Is it alright to begin a sentence with 'for' in formal writing?

Does it depend on its meaning? For example, when it is a coordinating conjunction, can it begin a sentence?

I had a good example where I thought it was alright to use it, but I have forgotten it.

Any examples?

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Comments  (Page 2) 
It's a translation from a Koiné Greek, which had no punctuation. The sentence divisions were created by the translators to fit 2,000-year-old written practices in a foreign language into modern practice in English. Plus that particular translation is already 400 years old in English.

Nonetheless, it's a good example of beginning a sentence with 'For' (meaning because). I assume this can still be done today.
For neither the boy or the girl liked pasta.
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The Bible is often not grammatically correct.
AnonymousThe Bible is often not grammatically correct.
Are you referring to all of the hundreds of translations?
For Alan was playing in the school cricket match and was mightily proud of being chosen to play. 2. "Don't leave me, little boy" an old man said. . "No I will stay here." said Alan,and he sat . down beside him, for he felt sure that . someone would come that way soon 3. The boys gave Alan three loud cheers,as . only schoolboys can, for in some mysterious fashion they too had learned all . about his kind act. I have put three grammatical questions. I do not know how to "for" is used in that sentences? Please give me your answers. Thank you.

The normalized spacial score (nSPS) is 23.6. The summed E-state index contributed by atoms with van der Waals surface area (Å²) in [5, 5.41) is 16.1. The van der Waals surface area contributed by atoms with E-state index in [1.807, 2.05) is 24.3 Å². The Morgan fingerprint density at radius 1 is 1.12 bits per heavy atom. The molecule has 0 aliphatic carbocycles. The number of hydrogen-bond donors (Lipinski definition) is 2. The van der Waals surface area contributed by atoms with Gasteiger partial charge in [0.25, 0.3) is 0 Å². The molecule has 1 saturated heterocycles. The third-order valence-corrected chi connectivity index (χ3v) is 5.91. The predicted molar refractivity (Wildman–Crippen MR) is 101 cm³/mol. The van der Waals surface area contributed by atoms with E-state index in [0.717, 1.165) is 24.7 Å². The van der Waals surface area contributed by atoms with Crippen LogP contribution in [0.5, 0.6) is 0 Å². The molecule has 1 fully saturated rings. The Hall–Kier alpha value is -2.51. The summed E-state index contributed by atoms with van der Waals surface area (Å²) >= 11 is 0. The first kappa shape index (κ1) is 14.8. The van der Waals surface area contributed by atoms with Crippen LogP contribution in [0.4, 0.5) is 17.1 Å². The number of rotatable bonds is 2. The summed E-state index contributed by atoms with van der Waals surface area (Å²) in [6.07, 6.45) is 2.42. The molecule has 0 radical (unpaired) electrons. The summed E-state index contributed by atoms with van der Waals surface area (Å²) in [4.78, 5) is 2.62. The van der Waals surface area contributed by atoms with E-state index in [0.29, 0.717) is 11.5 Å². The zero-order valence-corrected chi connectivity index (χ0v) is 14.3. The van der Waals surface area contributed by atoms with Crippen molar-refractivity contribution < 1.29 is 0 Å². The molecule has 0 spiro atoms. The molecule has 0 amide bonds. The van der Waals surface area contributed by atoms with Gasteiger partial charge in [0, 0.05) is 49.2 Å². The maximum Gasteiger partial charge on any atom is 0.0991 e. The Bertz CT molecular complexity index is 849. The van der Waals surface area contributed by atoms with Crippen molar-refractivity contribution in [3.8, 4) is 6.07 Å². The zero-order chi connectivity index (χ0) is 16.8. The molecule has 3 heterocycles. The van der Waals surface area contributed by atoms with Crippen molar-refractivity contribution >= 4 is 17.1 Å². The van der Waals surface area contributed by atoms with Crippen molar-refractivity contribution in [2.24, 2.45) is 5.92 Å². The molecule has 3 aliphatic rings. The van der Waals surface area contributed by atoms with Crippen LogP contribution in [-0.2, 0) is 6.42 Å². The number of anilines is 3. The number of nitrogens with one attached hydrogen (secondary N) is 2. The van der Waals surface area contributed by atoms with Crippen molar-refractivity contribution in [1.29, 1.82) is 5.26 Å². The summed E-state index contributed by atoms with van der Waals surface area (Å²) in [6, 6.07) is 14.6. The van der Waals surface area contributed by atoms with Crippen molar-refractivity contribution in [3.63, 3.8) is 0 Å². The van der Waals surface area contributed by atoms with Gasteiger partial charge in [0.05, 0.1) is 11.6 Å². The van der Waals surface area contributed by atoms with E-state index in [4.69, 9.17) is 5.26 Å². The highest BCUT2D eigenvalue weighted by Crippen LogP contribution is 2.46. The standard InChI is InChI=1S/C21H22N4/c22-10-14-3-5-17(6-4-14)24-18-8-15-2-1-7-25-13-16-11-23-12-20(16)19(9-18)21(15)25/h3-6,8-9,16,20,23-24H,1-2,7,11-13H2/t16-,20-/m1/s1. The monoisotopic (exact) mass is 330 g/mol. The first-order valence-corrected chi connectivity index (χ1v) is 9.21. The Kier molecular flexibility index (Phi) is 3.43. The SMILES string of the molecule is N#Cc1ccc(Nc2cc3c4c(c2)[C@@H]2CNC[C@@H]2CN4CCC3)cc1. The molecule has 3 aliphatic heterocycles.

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For future orders we would like to set up terms.

Sorry Park,

That is not an example of beginning a sentence with for as a coordinating conjunction.

For the love of god, you can start a sentence with the word "for".

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We would like to set up terms for future orders.